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Nottingham Primary Academy

Religious Education


Religious Education contributes to children’s spiritual, moral, social, cultural and intellectual development. At Nottingham Academy, our intent is that children will be encouraged to respect the religious commitment of others and embrace that people have the right to hold different religious beliefs. At Nottingham Academy, we teach RE in line with the legal requirement, by following the agreed Nottingham City Syllabus. This is further enhanced by our children having the opportunity to visit places of worship in order to enrich their knowledge of a variety of religions and cultures through first-hand experiences.  


Substantive and disciplinary knowledge

In Religious Education, substantive knowledge refers to the established ‘facts’ of religious and non-religious traditions, the different ways people express religion and non-religion in their lives, as well as knowledge of related artefacts and concepts. This is clearly mapped out in our Sticky Knowledge documents which can be found by following the links below. 

Disciplinary knowledge in RE is where the children learn how to ask questions about the substantive knowledge that they have acquired. It allows children to think critically and apply the information they have learnt about different religions, helping them to understand the differences and similarities between themselves and others. Through this they develop respect, tolerance, empathy and have a much greater understanding of religions around the world, which links closely to the character strand of our curriculum. Our detailed progression documents map out these skills throughout our curriculum. 

Sequence of learning:

Teachers plan a sequence of learning within RE following the structure below:

    LINK IT!  Using our school progression document and progression within religions document, teachers consider links to prior learning in order for children to build on what they already know.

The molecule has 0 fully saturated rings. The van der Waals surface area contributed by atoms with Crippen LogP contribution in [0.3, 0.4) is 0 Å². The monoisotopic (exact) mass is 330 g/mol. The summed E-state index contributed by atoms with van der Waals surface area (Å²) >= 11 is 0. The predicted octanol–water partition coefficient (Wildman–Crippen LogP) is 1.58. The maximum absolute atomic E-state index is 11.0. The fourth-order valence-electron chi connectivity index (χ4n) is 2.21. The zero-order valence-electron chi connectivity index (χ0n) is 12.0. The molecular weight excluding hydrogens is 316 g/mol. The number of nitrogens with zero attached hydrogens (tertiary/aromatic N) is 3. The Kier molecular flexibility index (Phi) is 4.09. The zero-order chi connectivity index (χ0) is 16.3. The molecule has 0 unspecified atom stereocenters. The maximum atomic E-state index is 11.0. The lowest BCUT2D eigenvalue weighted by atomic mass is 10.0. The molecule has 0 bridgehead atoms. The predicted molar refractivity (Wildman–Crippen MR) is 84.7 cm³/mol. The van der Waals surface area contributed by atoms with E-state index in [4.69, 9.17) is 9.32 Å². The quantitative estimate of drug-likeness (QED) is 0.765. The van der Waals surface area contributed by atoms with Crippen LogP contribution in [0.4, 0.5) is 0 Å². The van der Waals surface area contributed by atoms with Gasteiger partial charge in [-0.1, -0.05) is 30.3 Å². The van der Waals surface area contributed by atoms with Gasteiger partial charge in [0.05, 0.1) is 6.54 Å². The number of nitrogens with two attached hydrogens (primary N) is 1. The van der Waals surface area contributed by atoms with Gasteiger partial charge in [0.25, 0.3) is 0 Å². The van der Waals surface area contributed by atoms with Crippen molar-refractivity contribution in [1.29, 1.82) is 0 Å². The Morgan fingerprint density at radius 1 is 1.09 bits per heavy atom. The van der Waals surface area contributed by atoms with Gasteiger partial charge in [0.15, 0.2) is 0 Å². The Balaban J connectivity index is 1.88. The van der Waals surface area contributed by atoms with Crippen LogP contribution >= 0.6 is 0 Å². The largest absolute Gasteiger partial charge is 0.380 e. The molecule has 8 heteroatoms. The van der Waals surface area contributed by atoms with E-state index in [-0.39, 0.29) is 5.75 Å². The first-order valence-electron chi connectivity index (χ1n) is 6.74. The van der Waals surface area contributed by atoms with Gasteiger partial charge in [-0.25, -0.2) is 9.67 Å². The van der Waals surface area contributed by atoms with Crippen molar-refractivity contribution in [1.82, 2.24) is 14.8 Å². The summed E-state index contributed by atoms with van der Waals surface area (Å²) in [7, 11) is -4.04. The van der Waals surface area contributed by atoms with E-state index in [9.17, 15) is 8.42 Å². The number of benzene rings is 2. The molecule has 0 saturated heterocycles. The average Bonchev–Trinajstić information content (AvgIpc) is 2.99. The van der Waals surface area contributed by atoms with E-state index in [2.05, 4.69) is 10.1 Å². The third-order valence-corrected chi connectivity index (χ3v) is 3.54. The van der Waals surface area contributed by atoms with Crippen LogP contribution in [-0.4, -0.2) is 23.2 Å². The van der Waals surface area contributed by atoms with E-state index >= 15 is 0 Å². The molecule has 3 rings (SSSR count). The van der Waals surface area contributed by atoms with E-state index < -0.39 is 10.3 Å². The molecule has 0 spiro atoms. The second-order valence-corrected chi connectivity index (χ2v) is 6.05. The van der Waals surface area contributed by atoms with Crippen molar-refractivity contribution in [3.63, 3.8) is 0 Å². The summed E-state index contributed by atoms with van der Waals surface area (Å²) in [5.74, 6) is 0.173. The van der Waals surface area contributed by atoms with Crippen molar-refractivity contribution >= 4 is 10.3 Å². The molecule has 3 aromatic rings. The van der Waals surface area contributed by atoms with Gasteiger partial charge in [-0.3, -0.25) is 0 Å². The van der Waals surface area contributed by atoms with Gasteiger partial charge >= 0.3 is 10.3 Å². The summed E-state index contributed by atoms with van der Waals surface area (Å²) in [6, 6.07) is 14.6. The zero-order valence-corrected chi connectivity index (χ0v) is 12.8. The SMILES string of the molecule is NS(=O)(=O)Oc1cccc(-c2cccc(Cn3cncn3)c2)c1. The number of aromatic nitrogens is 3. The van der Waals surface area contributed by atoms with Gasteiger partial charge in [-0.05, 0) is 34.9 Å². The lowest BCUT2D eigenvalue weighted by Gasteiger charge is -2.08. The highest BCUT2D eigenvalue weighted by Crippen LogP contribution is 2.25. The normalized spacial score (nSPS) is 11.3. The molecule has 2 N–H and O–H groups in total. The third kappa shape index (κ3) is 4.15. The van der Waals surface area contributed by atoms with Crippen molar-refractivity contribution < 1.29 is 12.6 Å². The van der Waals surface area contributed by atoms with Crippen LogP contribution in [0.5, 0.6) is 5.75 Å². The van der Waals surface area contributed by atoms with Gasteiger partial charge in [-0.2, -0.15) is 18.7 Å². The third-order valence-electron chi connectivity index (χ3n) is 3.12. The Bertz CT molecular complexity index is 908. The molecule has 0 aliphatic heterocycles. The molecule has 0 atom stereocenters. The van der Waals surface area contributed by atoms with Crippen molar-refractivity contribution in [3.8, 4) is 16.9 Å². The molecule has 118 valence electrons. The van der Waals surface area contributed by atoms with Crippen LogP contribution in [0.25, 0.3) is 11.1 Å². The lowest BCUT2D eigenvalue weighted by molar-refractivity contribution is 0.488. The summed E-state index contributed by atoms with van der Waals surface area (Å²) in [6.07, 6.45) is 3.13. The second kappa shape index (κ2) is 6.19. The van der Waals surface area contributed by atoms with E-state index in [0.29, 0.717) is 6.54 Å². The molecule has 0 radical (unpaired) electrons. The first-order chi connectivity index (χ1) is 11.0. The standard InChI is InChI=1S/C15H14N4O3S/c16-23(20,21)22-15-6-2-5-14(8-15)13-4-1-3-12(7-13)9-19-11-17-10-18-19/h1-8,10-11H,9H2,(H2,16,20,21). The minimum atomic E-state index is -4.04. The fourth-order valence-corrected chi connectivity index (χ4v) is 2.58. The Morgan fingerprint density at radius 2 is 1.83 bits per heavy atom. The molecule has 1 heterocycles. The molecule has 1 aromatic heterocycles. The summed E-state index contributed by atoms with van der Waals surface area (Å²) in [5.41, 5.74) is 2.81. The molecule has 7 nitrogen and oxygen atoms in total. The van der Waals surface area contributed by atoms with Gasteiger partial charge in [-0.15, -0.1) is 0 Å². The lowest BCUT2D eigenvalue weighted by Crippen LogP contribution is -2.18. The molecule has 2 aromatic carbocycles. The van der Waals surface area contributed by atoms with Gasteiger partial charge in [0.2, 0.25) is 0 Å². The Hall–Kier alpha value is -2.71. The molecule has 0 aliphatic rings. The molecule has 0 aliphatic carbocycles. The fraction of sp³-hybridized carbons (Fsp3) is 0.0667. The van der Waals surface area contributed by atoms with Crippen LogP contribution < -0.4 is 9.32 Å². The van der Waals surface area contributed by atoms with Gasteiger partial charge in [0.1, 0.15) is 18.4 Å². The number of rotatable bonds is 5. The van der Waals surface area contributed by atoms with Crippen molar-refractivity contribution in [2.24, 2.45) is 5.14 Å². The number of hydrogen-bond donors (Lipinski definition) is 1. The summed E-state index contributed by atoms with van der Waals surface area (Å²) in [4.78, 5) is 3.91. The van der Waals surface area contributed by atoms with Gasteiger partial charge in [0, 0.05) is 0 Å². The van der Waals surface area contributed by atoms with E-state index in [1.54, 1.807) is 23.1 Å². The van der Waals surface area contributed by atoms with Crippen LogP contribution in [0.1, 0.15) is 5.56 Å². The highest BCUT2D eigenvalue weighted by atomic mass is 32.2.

LEARN IT!  Teachers plan and deliver engaging and meaningful learning opportunities with explicit teacher modelling, opportunities for children to talk, ask questions, compare and practice respect and tolerance as they develop knowledge of a variety of religions. 

         CHECK IT! Teachers plan for opportunities to review and check learning each lesson to ensure adaptations can be made to the next lesson. 

         SHOW IT! At the end of a unit of work, children will have produced a piece of work which showcases their learning. 'Show it' pieces of work may include; producing a whole class non fiction book,  a whole class debate, a recount of a trip to a place of worship or a fact file around a key religious figure or leader. 

       KNOW IT! A short Sticky Knowledge quiz allows the children to demonstrate what they know and remember from their unit of work. These assessments are used to inform teacher judgements.  

Curriculum enhancements and visit:

At Nottingham Academy, we value the importance of giving our children immersive and enriching experiences which make learning real and relevant. Within RE, we plan for children to visit various places of worship in order to put into practice the importance of respect and tolerance of differences. In addition to this, our children benefit from visits external speakers from religious groups. 

Year One recently enjoyed a visit from Kate Fear, a speaker from Trinity Church. This brought their learning to life around Christian festivals and celebrations:


  • Teacher assessments and Sticky knowledge quizzes demonstrate that children are make good progress in RE.
  • Monitoring of child's voice in RE demonstrates enthusiasm for the subject as children can talk about their learning, especially when recalling RE enrichment opportunties, including trips to places of worship. 
  • Our children demonstrate an understanding of a range of RE vocabulary which can be applied confidently in their oral and written work. Vocabularly is progressive across school. 
  • As theologists, our children can use their skills to pose questions, listen to the views of others, make comparisons, practice respect and tolerance of others. 
  • Our children enjoy a range of RE enrichments opportunities which allow them to become immersed in the subject and encourages a genuine interest and respect for all religions.